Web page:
“But when you do a charitable deed, do not let your left hand know what your right hand is doing, that your charitable deed may be in secret; and your Father who sees in secret will Himself reward you openly” (Matthew 6:3-4, N,.K.J.V.)
Recently, I listened to a Father’s Day sermon by a certain preacher whose televised programs I sometimes record. During one part of the sermon, this preacher used the ministry of A.W. Tozer as an illustration. I was especially interested in that illustration because Tozer, who died in 1963, is about as legendary as they come in terms of 20th century preachers.
Tozer pastored several churches during his more than forty years in the ministry, most notably serving for thirty years as the pastor of Southside Alliance Church in Chicago. He is, however, best known for his work as an author. In particular, his book The Pursuit of God is considered an all-time classic among Christians.
I was surprised, though, to hear the t.v. preacher use Tozer’s life as an illustration of how a good man can be a bad father. To make his point, the preacher explained that Tozer’s wife, Ada, remarried following Tozer’s death and wasn’t shy about saying that she was happier with her second husband than she had been with Tozer. Her second husband’s name was Leonard Odam, and she said of him, “Aiden (A.W) loved Jesus Christ but Leonard Odam loves me.”
Since I had never heard anyone throw an ounce of criticism Tozer’s way, I set myself to the task of online researching why Ada would say such a thing. What I learned was that she had good reason to say it. Tozer, for all of his godly qualities and gifting, was a far better preacher and author than he was a husband and father.
The Tozers had seven children together, and A.W. left the raising of them to Ada while he spent countless hours alone in prayer, meditation, sermon preparation, and writing. His travel schedule was also quite extensive. In the early days of his ministry, he would accept preaching engagements at a moment’s notice and hit the road, leaving Ada behind to catch up to him later. To make matters worse, A.W. exhibited a lifelong refusal to purchase an automobile, a conviction that oftentimes left Ada and the children to either walk or take buses or trains.
To say the Tozers lived frugally would be an understatement. Ada had to learn to do a lot with a little because she typically didn’t have an excess of money at her disposal. Why was the money in short supply when she was married to one of the most famous preachers in America? It was the result of A.W. caring little for wealth. He associated it with worldliness and therefore frequently returned half his salary to the church, refused pay increases, and donated much of the royalties from his book sales to charitable causes and people in need.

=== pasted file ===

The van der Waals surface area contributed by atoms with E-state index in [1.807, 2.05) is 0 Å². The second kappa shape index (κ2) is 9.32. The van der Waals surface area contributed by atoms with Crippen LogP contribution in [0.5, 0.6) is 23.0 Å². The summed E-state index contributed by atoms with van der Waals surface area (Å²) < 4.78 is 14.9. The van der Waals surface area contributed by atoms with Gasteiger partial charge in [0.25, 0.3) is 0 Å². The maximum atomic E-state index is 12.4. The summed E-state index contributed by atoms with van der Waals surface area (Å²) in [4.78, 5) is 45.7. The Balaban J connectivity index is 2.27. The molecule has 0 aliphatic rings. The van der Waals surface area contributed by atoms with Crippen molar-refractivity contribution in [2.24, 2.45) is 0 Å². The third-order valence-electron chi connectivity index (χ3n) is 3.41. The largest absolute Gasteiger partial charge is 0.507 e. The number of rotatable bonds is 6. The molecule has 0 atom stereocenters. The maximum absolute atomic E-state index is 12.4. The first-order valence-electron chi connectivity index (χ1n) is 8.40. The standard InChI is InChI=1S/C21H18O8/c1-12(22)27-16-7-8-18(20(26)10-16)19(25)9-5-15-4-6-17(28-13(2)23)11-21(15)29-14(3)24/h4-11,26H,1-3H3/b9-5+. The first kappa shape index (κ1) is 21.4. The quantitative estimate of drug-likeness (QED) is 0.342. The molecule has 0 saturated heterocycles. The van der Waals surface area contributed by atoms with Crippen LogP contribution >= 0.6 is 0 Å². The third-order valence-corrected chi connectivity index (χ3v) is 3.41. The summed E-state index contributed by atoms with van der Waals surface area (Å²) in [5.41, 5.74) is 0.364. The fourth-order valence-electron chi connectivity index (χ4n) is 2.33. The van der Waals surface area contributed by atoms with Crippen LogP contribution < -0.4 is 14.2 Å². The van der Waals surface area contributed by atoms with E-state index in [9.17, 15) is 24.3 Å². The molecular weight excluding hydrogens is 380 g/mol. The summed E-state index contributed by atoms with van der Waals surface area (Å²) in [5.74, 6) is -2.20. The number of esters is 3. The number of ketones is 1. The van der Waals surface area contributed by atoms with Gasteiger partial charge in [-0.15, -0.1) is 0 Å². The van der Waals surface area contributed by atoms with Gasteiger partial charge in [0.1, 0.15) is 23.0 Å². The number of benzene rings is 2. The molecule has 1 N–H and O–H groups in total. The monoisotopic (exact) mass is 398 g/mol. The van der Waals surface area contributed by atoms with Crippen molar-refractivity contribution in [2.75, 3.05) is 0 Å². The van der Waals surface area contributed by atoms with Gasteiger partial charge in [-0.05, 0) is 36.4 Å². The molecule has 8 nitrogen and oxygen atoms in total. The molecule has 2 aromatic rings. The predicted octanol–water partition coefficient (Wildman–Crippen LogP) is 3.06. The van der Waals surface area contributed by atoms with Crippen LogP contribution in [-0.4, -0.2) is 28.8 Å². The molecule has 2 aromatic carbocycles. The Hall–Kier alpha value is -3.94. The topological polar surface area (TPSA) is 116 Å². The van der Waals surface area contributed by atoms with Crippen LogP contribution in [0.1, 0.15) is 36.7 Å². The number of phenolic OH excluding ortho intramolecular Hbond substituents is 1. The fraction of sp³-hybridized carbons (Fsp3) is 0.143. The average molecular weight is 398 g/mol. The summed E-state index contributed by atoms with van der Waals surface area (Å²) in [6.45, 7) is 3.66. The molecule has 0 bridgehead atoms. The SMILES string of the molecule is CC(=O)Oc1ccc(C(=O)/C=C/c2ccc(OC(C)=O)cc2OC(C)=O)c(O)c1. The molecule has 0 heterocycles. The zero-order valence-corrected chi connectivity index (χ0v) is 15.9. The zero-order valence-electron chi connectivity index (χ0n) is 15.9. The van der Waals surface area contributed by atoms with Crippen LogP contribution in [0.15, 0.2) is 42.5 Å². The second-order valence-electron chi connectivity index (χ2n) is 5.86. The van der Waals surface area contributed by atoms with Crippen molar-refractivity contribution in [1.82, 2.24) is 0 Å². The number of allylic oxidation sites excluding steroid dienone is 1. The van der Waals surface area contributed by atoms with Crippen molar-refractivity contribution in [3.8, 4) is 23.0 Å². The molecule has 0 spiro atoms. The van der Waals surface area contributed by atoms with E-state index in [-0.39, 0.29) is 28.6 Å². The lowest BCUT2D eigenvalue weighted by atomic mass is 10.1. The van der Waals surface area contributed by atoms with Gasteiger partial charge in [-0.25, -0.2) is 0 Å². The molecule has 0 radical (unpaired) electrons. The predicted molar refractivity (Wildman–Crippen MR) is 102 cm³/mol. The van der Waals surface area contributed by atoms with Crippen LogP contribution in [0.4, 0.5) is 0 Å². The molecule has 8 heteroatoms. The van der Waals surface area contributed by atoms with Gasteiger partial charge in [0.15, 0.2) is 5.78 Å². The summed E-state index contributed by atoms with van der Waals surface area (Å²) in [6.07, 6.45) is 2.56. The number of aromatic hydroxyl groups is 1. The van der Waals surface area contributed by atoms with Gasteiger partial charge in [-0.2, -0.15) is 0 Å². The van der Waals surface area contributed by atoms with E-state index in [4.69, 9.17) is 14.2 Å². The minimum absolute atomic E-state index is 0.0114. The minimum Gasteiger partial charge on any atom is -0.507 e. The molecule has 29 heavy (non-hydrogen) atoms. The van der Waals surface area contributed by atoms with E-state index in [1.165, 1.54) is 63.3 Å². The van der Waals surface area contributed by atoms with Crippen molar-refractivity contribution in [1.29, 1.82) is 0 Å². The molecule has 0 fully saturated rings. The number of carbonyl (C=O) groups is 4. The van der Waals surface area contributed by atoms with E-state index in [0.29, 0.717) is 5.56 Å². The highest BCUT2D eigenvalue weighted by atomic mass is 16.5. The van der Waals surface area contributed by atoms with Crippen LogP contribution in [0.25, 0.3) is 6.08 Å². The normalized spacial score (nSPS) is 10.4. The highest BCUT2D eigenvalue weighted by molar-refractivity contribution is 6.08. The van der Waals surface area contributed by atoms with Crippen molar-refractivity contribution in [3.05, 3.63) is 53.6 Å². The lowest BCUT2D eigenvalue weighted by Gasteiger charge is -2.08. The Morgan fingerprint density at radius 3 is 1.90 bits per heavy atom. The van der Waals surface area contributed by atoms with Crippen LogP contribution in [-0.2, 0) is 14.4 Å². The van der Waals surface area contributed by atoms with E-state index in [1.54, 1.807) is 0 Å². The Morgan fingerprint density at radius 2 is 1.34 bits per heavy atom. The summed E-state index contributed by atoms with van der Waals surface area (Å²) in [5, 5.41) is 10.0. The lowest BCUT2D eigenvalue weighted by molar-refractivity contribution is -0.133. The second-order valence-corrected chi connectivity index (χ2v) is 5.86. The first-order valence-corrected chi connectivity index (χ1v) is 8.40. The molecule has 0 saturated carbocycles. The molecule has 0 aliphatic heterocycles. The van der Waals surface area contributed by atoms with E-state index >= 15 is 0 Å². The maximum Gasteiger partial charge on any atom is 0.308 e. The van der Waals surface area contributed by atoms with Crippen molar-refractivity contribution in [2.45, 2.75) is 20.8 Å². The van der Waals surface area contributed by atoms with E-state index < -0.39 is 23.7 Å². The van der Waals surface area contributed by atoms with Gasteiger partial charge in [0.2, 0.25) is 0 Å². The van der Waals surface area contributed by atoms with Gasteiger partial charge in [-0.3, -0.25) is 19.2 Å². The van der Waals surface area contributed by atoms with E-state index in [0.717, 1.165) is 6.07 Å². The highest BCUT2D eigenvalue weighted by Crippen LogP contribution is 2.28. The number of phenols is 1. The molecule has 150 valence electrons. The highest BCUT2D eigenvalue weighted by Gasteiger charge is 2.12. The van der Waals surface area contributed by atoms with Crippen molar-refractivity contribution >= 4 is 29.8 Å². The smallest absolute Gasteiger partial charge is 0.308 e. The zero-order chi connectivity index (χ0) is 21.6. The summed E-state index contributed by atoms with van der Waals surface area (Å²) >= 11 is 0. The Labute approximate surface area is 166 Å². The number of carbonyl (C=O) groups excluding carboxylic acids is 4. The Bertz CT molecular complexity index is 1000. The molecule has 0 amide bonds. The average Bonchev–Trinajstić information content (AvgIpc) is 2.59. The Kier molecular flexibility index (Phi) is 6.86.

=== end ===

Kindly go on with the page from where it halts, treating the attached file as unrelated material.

One writer summed up the Tozers marriage this way: “Most likely, A.W. Tozer was never purposely ill-intentioned toward his wife and family, but he was so singly focused on spiritual matters that his managing of practical matters bordered on insensitivity.” Another writer was more harsh, asking the question: “How did Tozer reconcile his passionate longing for communion with the Triune God with his failure to love passionately his wife and children?” One thing we can say for certain is that all the spiritual benefit that millions have derived from A.W. Tozer’s sermons and books came at the expense of Ada Tozer affording him the time, energy, and unencumbered solitude to prepare those sermons and write those books.
In the end, what A.W. Tozer’s shortcomings as a husband and a father show us is that no one, not even a devout Christian and outstanding minister such as Tozer, is perfect. But we don’t have to study the life of Tozer to learn that. We can learn it just as easily by studying the Bible’s numerous characters who were spiritual giants in some areas and spiritual babes in others. Samuel, for example, was a resounding success as a Judge and a prophet, but he was a failure as a father. Likewise, Solomon built the Temple and had more wisdom than any other man, but he foolishly took hundreds of women for himself and allowed them to lead him into idolatry. These are just a couple of scriptural examples from a long list of them.
The old saying says, “God can hit a straight lick with a crooked stick.” How thankful we should be that this saying is true because there are, after all, no totally straight sticks. Let’s keep this in mind anytime we hear that Christians whom we have held in high regard aren’t all that we thought they were. Oh, and let’s also not forget that every Christian who faithfully serves “behind the scenes” without recognition or fanfare in this life will be openly and eternally rewarded in the next one. My guess is that Ada Tozer earned a lot of heavenly rewards while she served in the shadow of her famous husband, and she started enjoying those rewards the moment she died on July 8, 1987. The world may not have known much about all the “secret” service she rendered to allow A.W. the opportunity to do everything that he did in service to Jesus, but Jesus surely did.